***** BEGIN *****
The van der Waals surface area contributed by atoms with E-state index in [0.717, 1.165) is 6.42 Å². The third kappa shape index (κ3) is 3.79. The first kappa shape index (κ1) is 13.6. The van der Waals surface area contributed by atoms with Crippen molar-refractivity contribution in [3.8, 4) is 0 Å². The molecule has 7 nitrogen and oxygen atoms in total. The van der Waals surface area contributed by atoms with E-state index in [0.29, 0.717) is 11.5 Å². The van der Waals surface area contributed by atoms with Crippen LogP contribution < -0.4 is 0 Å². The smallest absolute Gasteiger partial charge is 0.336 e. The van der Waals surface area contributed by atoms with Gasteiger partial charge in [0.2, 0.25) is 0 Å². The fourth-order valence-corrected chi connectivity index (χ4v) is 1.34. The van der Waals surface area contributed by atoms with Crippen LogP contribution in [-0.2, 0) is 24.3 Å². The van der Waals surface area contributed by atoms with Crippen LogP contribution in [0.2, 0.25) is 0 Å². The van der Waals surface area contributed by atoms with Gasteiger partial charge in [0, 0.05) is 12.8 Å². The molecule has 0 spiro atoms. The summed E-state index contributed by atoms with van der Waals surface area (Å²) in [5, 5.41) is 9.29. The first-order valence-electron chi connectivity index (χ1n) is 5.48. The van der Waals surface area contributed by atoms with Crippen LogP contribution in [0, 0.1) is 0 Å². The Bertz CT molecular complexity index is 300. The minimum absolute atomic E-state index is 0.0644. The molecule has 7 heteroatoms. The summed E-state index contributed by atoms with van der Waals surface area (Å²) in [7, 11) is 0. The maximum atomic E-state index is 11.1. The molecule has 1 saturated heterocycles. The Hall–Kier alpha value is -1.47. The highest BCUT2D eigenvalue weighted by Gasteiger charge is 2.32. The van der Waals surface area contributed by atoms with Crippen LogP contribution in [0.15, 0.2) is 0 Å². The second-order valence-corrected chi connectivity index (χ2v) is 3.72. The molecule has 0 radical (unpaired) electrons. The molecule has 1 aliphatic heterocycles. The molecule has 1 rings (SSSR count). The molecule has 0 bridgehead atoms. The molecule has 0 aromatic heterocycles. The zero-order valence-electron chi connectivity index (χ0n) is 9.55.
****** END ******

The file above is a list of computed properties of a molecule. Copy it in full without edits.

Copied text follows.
The van der Waals surface area contributed by atoms with E-state index in [0.717, 1.165) is 6.42 Å². The third kappa shape index (κ3) is 3.79. The first kappa shape index (κ1) is 13.6. The van der Waals surface area contributed by atoms with Crippen molar-refractivity contribution in [3.8, 4) is 0 Å². The molecule has 7 nitrogen and oxygen atoms in total. The van der Waals surface area contributed by atoms with E-state index in [0.29, 0.717) is 11.5 Å². The van der Waals surface area contributed by atoms with Crippen LogP contribution < -0.4 is 0 Å². The smallest absolute Gasteiger partial charge is 0.336 e. The van der Waals surface area contributed by atoms with Gasteiger partial charge in [0.2, 0.25) is 0 Å². The fourth-order valence-corrected chi connectivity index (χ4v) is 1.34. The van der Waals surface area contributed by atoms with Crippen LogP contribution in [-0.2, 0) is 24.3 Å². The van der Waals surface area contributed by atoms with Crippen LogP contribution in [0.2, 0.25) is 0 Å². The van der Waals surface area contributed by atoms with Gasteiger partial charge in [0, 0.05) is 12.8 Å². The molecule has 0 spiro atoms. The summed E-state index contributed by atoms with van der Waals surface area (Å²) in [5, 5.41) is 9.29. The first-order valence-electron chi connectivity index (χ1n) is 5.48. The van der Waals surface area contributed by atoms with Crippen LogP contribution in [0, 0.1) is 0 Å². The Bertz CT molecular complexity index is 300. The minimum absolute atomic E-state index is 0.0644. The molecule has 7 heteroatoms. The summed E-state index contributed by atoms with van der Waals surface area (Å²) in [7, 11) is 0. The maximum atomic E-state index is 11.1. The molecule has 1 saturated heterocycles. The Hall–Kier alpha value is -1.47. The highest BCUT2D eigenvalue weighted by Gasteiger charge is 2.32. The van der Waals surface area contributed by atoms with Crippen LogP contribution in [0.15, 0.2) is 0 Å². The second-order valence-corrected chi connectivity index (χ2v) is 3.72. The molecule has 0 radical (unpaired) electrons. The molecule has 1 aliphatic heterocycles. The molecule has 1 rings (SSSR count). The molecule has 0 bridgehead atoms. The molecule has 0 aromatic heterocycles. The zero-order valence-electron chi connectivity index (χ0n) is 9.55.